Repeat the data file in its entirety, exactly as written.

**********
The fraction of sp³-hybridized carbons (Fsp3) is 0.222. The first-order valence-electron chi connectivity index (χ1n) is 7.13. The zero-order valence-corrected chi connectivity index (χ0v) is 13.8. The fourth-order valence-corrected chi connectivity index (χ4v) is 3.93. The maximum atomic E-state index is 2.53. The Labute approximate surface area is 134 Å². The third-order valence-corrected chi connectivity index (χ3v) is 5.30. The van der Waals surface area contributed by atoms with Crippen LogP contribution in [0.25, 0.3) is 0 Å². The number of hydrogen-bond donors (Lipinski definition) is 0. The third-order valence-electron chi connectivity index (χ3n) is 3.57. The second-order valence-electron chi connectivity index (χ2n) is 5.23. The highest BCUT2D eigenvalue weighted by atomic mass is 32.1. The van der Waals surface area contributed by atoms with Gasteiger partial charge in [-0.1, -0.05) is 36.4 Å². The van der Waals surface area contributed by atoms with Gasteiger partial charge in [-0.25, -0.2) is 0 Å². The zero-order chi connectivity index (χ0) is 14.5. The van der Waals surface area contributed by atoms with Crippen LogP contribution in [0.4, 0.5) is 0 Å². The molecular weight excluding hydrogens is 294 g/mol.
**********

The fraction of sp³-hybridized carbons (Fsp3) is 0.222. The first-order valence-electron chi connectivity index (χ1n) is 7.13. The zero-order valence-corrected chi connectivity index (χ0v) is 13.8. The fourth-order valence-corrected chi connectivity index (χ4v) is 3.93. The maximum atomic E-state index is 2.53. The Labute approximate surface area is 134 Å². The third-order valence-corrected chi connectivity index (χ3v) is 5.30. The van der Waals surface area contributed by atoms with Crippen LogP contribution in [0.25, 0.3) is 0 Å². The number of hydrogen-bond donors (Lipinski definition) is 0. The third-order valence-electron chi connectivity index (χ3n) is 3.57. The second-order valence-electron chi connectivity index (χ2n) is 5.23. The highest BCUT2D eigenvalue weighted by atomic mass is 32.1. The van der Waals surface area contributed by atoms with Gasteiger partial charge in [-0.1, -0.05) is 36.4 Å². The van der Waals surface area contributed by atoms with Gasteiger partial charge in [-0.25, -0.2) is 0 Å². The zero-order chi connectivity index (χ0) is 14.5. The van der Waals surface area contributed by atoms with Crippen LogP contribution in [0.4, 0.5) is 0 Å². The molecular weight excluding hydrogens is 294 g/mol.